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Measured at The Hope Theatre

Review: Measured, The Hope Theatre

Do you know when your bin day is? Do you know what goes in each bin and if each bin has its own pick-up day? Don’t worry, Measured is not about bins or bin days, but they anchor it in the everyday. After being sectioned and spending several months in an in-patient treatment programme, Sophie (Juliette Burton) is reunited with her partner Tom (Aaron Phinehas Peters). Both are nervous, a little at a loss for words, but there is a small comment about the bins and this little exchange gives us our first look at the warmth and love…

Summary

Rating

Very Good

Captures the impact on relationships of an eating disorder with honesty and warmth

User Rating: 4.65 ( 1 votes)

Do you know when your bin day is? Do you know what goes in each bin and if each bin has its own pick-up day? Don’t worry, Measured is not about bins or bin days, but they anchor it in the everyday. After being sectioned and spending several months in an in-patient treatment programme, Sophie (Juliette Burton) is reunited with her partner Tom (Aaron Phinehas Peters). Both are nervous, a little at a loss for words, but there is a small comment about the bins and this little exchange gives us our first look at the warmth and love in their relationship, easily and smartly showing us there is a history. They have a long term relationship, with grounding in real life and mundane chores.

This is what Measured does really well. It captures the connections between Sophie and Tom and Sophie’s younger sister, Lucy (April Hughes), with honesty and warmth, through both the performances and the script. It is all about relationships: we see some on the stage, we hear about others, and of course the relationship we have with our own bodies underpins the show throughout. Burton does a good job of showing how caught Sophie is between her eating disorder and her recovery, in particular how this impacts on her interactions with her family, her friends and her partner. Peters’ Tom is stoic, reserved but really gets moments to shine as the story goes on. Playing a young schoolgirl, noting things that are unfair, Hughes has fun with the part of Lucy, in particular when showing her love and concern for Sophie. There is a lot of warmth and chemistry between them, and this makes it really easy to empathise throughout.

The staging is simple and effective, with four lights making up a square to shine down on our cast. For set changes, these lights dim and music plays while plain tables and chairs are moved in and out. The play moves along nicely under the direction of Cat Robey. My one suggestion; do try and sit in front of the stage. The staging is very much front on and from the side there was a certain amount of staring at the back of heads.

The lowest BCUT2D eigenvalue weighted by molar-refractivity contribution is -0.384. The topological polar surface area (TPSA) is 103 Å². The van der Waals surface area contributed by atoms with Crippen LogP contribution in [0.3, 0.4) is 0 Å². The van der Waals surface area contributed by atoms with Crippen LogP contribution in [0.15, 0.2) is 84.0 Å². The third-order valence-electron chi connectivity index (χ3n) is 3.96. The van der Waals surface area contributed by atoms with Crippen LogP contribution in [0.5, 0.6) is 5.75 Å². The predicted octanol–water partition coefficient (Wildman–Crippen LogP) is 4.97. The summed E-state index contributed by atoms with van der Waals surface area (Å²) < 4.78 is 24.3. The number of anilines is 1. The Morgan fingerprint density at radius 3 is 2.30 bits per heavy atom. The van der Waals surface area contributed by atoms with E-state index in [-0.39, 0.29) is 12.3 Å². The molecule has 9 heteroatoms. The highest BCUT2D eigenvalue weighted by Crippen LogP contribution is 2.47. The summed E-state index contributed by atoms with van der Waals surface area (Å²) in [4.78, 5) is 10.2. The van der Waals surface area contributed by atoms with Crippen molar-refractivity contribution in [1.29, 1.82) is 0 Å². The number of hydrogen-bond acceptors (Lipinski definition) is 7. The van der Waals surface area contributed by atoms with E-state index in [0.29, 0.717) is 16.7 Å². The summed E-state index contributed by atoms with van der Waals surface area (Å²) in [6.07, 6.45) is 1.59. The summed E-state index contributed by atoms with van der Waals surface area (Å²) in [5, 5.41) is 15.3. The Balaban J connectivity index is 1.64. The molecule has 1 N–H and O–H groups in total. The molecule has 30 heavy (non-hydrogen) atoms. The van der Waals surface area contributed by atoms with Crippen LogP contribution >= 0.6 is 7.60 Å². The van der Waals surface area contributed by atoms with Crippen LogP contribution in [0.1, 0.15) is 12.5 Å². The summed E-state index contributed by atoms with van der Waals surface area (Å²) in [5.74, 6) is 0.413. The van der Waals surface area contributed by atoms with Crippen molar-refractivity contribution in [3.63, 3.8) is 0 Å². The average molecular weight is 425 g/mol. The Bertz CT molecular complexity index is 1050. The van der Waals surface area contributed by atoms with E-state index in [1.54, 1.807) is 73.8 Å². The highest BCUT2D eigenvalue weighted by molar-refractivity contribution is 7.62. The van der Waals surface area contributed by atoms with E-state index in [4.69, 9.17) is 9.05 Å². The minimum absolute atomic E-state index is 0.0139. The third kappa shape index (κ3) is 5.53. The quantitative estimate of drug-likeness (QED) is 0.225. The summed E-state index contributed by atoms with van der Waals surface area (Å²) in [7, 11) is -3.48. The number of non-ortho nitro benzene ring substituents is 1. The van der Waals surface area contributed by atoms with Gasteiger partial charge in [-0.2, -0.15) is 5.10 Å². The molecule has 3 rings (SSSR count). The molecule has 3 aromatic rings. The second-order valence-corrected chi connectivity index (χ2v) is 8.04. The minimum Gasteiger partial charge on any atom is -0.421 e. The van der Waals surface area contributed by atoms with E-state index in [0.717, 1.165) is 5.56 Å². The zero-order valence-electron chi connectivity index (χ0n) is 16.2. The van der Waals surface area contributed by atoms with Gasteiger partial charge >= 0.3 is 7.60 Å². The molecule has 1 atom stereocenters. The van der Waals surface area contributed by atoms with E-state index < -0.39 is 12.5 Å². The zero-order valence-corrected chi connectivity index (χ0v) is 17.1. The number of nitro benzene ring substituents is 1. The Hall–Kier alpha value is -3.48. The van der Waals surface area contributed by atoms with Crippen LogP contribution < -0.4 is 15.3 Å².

There are some funny, laugh out loud moments and a hint of a wicked sense of humour from the author, Emma O’Brien. This is her first professional production and on the basis of it I will certainly be on the lookout for her next.

Measured runs at The Hope Theatre until March 12. After each performance, there are late shows running as the Measured Festival. These will include comedy, improv and spoken word, and are a mixture of previews and works in progress. Each of these productions is intended to compliment the mental health awareness themes in Measured and the festival is supporting charities Rethink Mental Illness and Beat.

I left the lovely little Hope Theatre having enjoyed an evening with laughter but which raised some important themes, and found myself caught up in the characters, wondering what the future held for them.

Written by: Emma O’Brien
Directed by: Cat Robey
Produced by: Laurel Marks

Measured plays at The Hope Theatre until 12 March. Further information and booking via the below button.

About Dave B

Originally from Dublin but having moved around a lot, Dave moved to London, for a second time, in 2018. He works for a charity in the Health and Social Care sector. He has a particular interest in plays with an Irish or New Zealand theme/connection - one of these is easier to find in London than the other! Dave made his (somewhat unwilling) stage debut via audience participation on the day before Covid lockdowns began. He believes the two are unrelated but is keen to ensure no further audience participation... just to be on the safe side.
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